Following are UN Deputy Secretary-General Amina Mohammed’s remarks, as prepared for delivery, at the Sustainable Development Goals Dialogue in New York today:
I am pleased to join you today on this special day. Let me start by wishing you all a happy Staff Day and by thanking our staff. I would like to pay tribute to our living and fallen heroes, to those who do the job every day and those who paid the ultimate price. I would also like to thank the [President of the General Assembly] and his team, who have been amazing and who accompanied us in shaping the agenda.
Two years have passed since the world came together to adopt a truly remarkable framework for common progress — the 2030 Agenda for Sustainable Development. The Agenda is transformative and inspiring in its own right. That it was agreed at a time of severe political divisions on so many other issues was especially encouraging.
Since then there has been very promising momentum around the world. The Sustainable Development Goals (SDGs) have jumped from the General Assembly Hall to communities across the world. They are taking hold among policymakers and in global public awareness. We saw this most recently here at the United Nations, when 65 countries — far more than expected and far more than last year — submitted their voluntary national reviews at the High-Level Political Forum on Sustainable Development (HLPF).
The Forum was a welcome opportunity to identify implementation challenges at the country level — and to share solutions, knowledge and best practices. It is clear that Member States are taking vigorous action to implement our SDGs. In many countries, Heads of State and Government are personally leading the charge, incorporating SDGs into national plans and visions, in some cases, incorporating sustainable development principles into legal frameworks too. In line with the interlinkages of the SDGs, we see Governments walking the talk in terms of national coordination, resource mobilization and budget allocation, and engaging parliaments and local authorities. Stakeholders, including business, NGOs (non-governmental organizations), and the scientific community are also helping to lead the implementation process. At the HLPF, which attracted over 5,000 participants this year, I was pleased to see so many enthusiastic actors. Next year, the list of countries ready to engage in the voluntary review process has already reached its maximum of 44. To me, this is an unmistakable signal of commitment.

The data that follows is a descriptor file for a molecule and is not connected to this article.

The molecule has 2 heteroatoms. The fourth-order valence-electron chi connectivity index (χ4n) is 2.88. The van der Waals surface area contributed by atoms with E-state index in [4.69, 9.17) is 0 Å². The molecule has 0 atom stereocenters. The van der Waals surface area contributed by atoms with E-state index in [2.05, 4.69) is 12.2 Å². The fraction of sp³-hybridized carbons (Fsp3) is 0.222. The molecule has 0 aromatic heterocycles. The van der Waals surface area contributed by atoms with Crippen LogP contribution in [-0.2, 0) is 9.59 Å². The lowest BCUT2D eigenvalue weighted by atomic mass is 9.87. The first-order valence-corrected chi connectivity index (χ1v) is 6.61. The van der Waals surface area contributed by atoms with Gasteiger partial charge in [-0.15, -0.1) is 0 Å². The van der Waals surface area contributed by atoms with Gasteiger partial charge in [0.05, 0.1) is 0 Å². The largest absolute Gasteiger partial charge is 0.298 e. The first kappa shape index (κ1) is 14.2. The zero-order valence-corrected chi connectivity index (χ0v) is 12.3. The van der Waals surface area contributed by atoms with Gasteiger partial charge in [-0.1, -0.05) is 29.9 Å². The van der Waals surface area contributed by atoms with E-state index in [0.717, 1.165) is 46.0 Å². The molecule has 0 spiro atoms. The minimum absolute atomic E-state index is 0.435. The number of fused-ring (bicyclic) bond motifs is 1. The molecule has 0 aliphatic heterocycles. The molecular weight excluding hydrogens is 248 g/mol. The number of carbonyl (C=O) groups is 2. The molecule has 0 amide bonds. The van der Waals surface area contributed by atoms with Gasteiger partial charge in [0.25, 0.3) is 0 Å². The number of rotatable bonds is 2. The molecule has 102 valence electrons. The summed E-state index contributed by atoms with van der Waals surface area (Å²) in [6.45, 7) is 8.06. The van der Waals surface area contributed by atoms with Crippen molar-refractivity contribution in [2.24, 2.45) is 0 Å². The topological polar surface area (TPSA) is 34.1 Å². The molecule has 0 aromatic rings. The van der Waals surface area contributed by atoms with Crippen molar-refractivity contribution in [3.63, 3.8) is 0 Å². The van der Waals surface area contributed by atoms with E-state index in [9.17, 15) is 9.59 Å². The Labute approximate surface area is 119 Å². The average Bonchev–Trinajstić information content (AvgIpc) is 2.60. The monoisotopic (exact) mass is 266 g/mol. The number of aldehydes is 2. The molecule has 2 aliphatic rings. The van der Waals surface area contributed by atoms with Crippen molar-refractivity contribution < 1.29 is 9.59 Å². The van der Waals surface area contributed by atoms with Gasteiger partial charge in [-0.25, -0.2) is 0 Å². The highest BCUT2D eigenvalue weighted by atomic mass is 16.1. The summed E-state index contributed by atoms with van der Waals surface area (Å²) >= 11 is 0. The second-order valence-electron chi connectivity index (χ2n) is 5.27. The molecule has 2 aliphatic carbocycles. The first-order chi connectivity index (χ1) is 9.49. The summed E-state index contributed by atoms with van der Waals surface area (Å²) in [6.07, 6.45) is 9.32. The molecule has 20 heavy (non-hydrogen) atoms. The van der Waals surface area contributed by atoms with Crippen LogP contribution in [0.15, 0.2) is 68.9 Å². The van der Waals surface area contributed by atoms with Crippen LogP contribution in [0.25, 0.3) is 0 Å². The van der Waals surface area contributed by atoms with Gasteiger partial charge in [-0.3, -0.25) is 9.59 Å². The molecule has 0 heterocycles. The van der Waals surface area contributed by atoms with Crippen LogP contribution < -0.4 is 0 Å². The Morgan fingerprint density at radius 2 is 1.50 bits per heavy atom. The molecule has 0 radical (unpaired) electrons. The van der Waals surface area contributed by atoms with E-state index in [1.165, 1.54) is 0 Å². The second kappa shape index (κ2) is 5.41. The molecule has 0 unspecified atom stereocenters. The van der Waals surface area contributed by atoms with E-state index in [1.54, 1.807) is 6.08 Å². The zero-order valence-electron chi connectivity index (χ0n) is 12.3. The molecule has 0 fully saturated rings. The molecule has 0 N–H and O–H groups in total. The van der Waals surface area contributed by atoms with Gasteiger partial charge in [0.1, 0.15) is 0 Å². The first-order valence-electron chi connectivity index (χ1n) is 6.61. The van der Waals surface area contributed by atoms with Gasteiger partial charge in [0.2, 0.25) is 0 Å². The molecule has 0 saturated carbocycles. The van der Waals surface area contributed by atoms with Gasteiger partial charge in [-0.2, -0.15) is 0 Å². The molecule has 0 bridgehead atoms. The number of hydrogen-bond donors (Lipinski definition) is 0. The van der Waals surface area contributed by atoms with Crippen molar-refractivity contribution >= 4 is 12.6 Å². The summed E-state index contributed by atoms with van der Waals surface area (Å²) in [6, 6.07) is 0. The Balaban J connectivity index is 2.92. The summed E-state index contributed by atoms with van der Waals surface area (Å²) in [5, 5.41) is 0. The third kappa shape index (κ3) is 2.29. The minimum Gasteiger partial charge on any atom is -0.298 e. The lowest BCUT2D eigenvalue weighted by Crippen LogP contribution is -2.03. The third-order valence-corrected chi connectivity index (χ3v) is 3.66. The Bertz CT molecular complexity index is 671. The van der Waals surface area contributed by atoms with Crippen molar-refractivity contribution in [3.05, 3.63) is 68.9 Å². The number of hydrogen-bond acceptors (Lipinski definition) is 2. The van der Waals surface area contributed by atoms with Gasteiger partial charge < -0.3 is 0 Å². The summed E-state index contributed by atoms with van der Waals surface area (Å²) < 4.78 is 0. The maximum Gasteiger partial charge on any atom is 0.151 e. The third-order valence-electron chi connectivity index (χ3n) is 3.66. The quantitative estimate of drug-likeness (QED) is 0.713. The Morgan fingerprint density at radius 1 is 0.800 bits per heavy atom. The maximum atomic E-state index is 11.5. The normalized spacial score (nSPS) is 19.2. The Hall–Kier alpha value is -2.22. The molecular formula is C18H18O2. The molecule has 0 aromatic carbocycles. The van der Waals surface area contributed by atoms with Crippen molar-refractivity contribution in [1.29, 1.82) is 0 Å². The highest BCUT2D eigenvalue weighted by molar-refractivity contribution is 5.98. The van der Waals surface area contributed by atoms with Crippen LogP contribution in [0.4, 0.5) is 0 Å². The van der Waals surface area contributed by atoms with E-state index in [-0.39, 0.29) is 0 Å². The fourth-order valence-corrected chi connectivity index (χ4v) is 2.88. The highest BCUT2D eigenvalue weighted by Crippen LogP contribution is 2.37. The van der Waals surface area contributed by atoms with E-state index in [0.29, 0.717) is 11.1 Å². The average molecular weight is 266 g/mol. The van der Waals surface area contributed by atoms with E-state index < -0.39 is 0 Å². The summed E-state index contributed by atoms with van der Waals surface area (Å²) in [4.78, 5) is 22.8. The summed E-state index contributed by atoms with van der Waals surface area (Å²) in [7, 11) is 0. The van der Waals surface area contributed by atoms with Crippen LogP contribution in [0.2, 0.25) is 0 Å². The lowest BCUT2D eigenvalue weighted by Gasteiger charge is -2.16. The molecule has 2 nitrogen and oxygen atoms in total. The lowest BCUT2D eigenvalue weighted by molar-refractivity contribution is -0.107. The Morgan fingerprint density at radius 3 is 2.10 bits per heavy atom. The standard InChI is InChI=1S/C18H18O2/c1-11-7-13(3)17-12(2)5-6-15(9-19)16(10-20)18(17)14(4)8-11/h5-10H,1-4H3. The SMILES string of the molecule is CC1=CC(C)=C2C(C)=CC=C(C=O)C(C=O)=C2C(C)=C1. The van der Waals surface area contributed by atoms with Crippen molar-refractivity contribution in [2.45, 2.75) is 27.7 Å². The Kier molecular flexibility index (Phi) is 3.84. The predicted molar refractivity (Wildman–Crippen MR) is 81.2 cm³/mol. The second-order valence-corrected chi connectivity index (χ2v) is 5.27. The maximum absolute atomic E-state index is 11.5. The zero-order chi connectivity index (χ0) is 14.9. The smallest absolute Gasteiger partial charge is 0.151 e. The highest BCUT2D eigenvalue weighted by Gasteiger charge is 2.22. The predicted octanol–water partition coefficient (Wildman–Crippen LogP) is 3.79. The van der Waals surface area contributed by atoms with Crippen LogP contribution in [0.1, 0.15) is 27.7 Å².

The United Nations development system, too, has shown its firm commitment to implementing the 2030 Agenda by providing country-level support. To date, 114 Governments have requested support from United Nations country teams on SDG implementation. That is the good news. However, our assessment clearly shows that the pace of progress is insufficient to fully meet that ambition. We see, in the unfinished business of the Millennium Development Goals as we transition to the SDGs, that progress has not been even across regions, between the sexes, and among people of different ages and constituencies.
Inequality remains a significant challenge, both within and among countries. Children and youth, women and girls, indigenous peoples, older people, rural workers, people with disabilities, migrants and people affected by conflict remain vulnerable, deprived of their rights and opportunities. Every day, they must be empowered if we are to be true to our commitment to leave no one behind. The latest data show that extreme poverty is down to 11 per cent, but this translates to an estimated 767 million people still living with severe deprivation. Although Eastern and South-Eastern Asia made significant progress, 42 per cent of people in sub-Saharan Africa continued to live in extreme poverty.
We do need to put emphasis on data to know where those are that are being left behind. Maternal deaths have declined, but we need to double the rate of reduction to meet the target. This means a concerted effort to invest in universal health care, with a focus on primary health care and secondary referral. The environment continues to bear the brunt of man-made actions, leaving more than 2 billion people to confront water stress and 9 out of 10 city dwellers breathing polluted air. And there has been a significant increase in violent conflicts in recent years, despite a decline in homicides and better access to justice for more citizens around the world. So we are challenged.
To eradicate poverty, address climate change and build peaceful, inclusive societies for all by 2030, key stakeholders, including Governments, must drive implementation of the SDGs at a much faster rate and at much larger scale. Poverty remains a major challenge. Increasing focus on the poorest, most vulnerable, furthest behind and hardest to reach is critical. To ensure no one is left behind, we need to monitor progress through disaggregated data, by building the capacity of national statistic systems and by improving data availability.